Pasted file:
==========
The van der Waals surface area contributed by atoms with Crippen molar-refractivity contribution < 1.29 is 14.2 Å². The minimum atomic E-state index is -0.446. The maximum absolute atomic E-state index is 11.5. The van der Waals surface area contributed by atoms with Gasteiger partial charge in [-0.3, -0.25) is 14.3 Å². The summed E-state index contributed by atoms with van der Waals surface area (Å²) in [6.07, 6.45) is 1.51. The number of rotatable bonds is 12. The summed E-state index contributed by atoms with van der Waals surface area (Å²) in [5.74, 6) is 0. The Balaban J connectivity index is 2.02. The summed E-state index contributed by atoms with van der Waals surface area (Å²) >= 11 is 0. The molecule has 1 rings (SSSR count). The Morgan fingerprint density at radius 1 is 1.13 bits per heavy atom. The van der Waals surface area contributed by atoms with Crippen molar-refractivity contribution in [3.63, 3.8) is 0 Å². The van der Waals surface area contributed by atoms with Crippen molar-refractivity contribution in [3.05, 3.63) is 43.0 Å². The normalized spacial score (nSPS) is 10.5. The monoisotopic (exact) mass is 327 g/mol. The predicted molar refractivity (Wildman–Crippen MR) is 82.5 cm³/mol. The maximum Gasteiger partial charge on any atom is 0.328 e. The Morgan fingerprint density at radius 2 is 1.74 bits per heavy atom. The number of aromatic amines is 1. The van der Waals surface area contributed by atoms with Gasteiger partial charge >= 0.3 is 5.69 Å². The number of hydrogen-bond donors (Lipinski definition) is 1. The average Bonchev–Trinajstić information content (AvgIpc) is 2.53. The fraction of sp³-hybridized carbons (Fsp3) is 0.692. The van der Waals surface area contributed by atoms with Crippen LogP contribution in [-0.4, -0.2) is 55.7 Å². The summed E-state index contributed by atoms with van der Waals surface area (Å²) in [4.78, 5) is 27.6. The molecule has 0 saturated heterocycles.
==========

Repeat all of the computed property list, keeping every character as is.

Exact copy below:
The van der Waals surface area contributed by atoms with Crippen molar-refractivity contribution < 1.29 is 14.2 Å². The minimum atomic E-state index is -0.446. The maximum absolute atomic E-state index is 11.5. The van der Waals surface area contributed by atoms with Gasteiger partial charge in [-0.3, -0.25) is 14.3 Å². The summed E-state index contributed by atoms with van der Waals surface area (Å²) in [6.07, 6.45) is 1.51. The number of rotatable bonds is 12. The summed E-state index contributed by atoms with van der Waals surface area (Å²) in [5.74, 6) is 0. The Balaban J connectivity index is 2.02. The summed E-state index contributed by atoms with van der Waals surface area (Å²) >= 11 is 0. The molecule has 1 rings (SSSR count). The Morgan fingerprint density at radius 1 is 1.13 bits per heavy atom. The van der Waals surface area contributed by atoms with Crippen molar-refractivity contribution in [3.63, 3.8) is 0 Å². The van der Waals surface area contributed by atoms with Crippen molar-refractivity contribution in [3.05, 3.63) is 43.0 Å². The normalized spacial score (nSPS) is 10.5. The monoisotopic (exact) mass is 327 g/mol. The predicted molar refractivity (Wildman–Crippen MR) is 82.5 cm³/mol. The maximum Gasteiger partial charge on any atom is 0.328 e. The Morgan fingerprint density at radius 2 is 1.74 bits per heavy atom. The number of aromatic amines is 1. The van der Waals surface area contributed by atoms with Gasteiger partial charge >= 0.3 is 5.69 Å². The number of hydrogen-bond donors (Lipinski definition) is 1. The average Bonchev–Trinajstić information content (AvgIpc) is 2.53. The fraction of sp³-hybridized carbons (Fsp3) is 0.692. The van der Waals surface area contributed by atoms with Crippen LogP contribution in [-0.4, -0.2) is 55.7 Å². The summed E-state index contributed by atoms with van der Waals surface area (Å²) in [4.78, 5) is 27.6. The molecule has 0 saturated heterocycles.